# A Laser beam folding

1. Mar 29, 2016

### rppearso

Why is it that equivalent length is so important for laser beam power output (Length = Power/60) - http://www.laserk.com/newsletters/whiteCO.html. I was reading that in order to get multiple kilowatts of power out of a CO2 laser beam you have to fold the beam a great number of times. Why is this the case? Can you instead make the rear reflector a concave mirror and then put a focusing lense in the apex of the concave mirror in order to boost the beam strength?

I am trying to build a 10kw CO2 laser and want to make sure I am taking everything into account and that I understand why I am doing what I am doing.

In order to get 10kw of power based on the equation above the total equivalent length would be 166 meters and I have a 1 meter long glass tube about 3" in diameter. I suppose I could try to design a single piece multi reflector inside the cavity but 166 times bouncing around would be tough. Is this how they are making 10kw lasers for DOD, etc?

I have gone through the following books -
Svelto O. Principles of Lasers (5ed., Springer, 2009)(ISBN 1441913017)
Milonni P.W., Eberly J.H. Laser Physics (Wiley, 2010)(ISBN 9780470387719)
I am looking for a copy of the following to review soon -
Lasers - Anthony E. Siegman

It seems these texts like to cover a bunch of material but kind of dance around the details required to actually build a high power laser (minimum of 10kw IR beam power).

2. Mar 29, 2016

### Staff: Mentor

I'm not an experimentalist, so I may be wrong, but the point is not concentrating the light, it's having more lasing medium.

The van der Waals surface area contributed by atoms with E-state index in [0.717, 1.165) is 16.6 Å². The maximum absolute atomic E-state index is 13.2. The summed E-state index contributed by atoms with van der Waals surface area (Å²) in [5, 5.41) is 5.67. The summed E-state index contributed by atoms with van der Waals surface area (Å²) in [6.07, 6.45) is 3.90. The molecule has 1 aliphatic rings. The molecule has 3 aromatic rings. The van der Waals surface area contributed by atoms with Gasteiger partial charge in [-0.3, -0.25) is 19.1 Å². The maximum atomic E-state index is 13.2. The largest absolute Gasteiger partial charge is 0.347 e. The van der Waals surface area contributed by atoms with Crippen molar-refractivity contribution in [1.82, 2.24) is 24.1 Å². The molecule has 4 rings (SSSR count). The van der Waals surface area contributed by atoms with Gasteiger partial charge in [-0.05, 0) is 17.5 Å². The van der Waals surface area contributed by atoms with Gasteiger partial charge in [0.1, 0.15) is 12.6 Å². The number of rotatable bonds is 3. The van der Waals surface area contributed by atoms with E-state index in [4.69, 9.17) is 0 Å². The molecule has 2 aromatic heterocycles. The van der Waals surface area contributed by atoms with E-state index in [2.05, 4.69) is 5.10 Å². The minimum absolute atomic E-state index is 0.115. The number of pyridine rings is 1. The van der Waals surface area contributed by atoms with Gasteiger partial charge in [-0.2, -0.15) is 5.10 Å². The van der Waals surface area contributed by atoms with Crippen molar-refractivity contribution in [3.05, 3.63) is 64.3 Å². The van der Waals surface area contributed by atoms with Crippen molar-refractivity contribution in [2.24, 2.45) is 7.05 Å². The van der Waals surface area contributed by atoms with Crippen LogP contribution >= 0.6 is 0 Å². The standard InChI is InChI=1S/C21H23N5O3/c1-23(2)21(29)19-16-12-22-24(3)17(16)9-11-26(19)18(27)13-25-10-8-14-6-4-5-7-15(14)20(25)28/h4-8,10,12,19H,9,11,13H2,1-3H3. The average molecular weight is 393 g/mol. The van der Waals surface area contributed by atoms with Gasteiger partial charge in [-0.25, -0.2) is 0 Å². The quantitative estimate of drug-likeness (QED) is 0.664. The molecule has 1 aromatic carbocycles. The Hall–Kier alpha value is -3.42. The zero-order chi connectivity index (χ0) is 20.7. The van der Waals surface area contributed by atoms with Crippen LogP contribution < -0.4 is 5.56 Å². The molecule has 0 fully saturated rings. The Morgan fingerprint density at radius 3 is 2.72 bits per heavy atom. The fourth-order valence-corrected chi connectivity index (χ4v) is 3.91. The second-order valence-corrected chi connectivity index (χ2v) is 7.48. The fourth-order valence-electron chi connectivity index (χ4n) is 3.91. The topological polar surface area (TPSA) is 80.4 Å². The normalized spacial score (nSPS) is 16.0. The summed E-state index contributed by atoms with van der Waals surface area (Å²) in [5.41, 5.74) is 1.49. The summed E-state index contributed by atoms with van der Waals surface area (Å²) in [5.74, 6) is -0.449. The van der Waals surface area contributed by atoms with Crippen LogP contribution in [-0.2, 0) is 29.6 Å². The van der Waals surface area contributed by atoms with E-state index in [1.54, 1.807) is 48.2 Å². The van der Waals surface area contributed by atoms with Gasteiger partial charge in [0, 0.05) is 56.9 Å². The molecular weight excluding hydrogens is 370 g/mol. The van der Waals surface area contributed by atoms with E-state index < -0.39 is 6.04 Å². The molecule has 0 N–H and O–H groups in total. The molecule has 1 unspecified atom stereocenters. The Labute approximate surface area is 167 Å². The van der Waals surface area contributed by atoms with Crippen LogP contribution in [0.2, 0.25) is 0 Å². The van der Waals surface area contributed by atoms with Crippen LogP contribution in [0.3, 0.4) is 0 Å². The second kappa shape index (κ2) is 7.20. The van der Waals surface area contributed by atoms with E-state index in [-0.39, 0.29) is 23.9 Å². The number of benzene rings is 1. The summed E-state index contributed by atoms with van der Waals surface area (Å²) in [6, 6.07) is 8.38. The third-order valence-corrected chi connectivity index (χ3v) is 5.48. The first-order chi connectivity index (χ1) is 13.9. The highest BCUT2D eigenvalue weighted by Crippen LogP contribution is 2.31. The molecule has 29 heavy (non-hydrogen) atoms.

3. Mar 29, 2016

### rppearso

So folding the beam is not so much the issue as is having more pressure (more gas molecules) inside the tube? As well as more voltage?

Do you know if there are any laser societies so that I can seek out a mentor for very very detailed work on laser cavity design so that I can achieve a 10kw laser.

Last edited: Mar 29, 2016
4. Mar 30, 2016

### f95toli

It would -fortunately- be impossible for an amateur to build a 10 kW laser, so the answer is most definitely no.
I suspect part of the problem here is that you might not realize just how powerful such a laser is. We have plenty of lasers where I work but any work that requires a class IV laser can only be used in special labs that can only be accessed by trained users, and only then using special safety equipment (interlocks, goggles etc) .
Class IV is the highest classification of lasers and encompasses any laser with an output power or more than 500 mW. This is already enough to burn your skin and even a reflected beam will make you go blind. You are talking about a laser that would be 20 000 more powerful than this
Note that CO2 lasers used to cut sheets of steel usually have an output power of around 200W or so and 3-4 kW CO2 lasers can cut 1/4" sheets of steel at a fast rate. There are very few applications that would require a 10 kW continuous laser (mostly research)

5. Mar 30, 2016

### Staff: Mentor

I thought you were doing a PhD in the field or something like that.

What you are trying to achieve is too dangerous for us to help you out.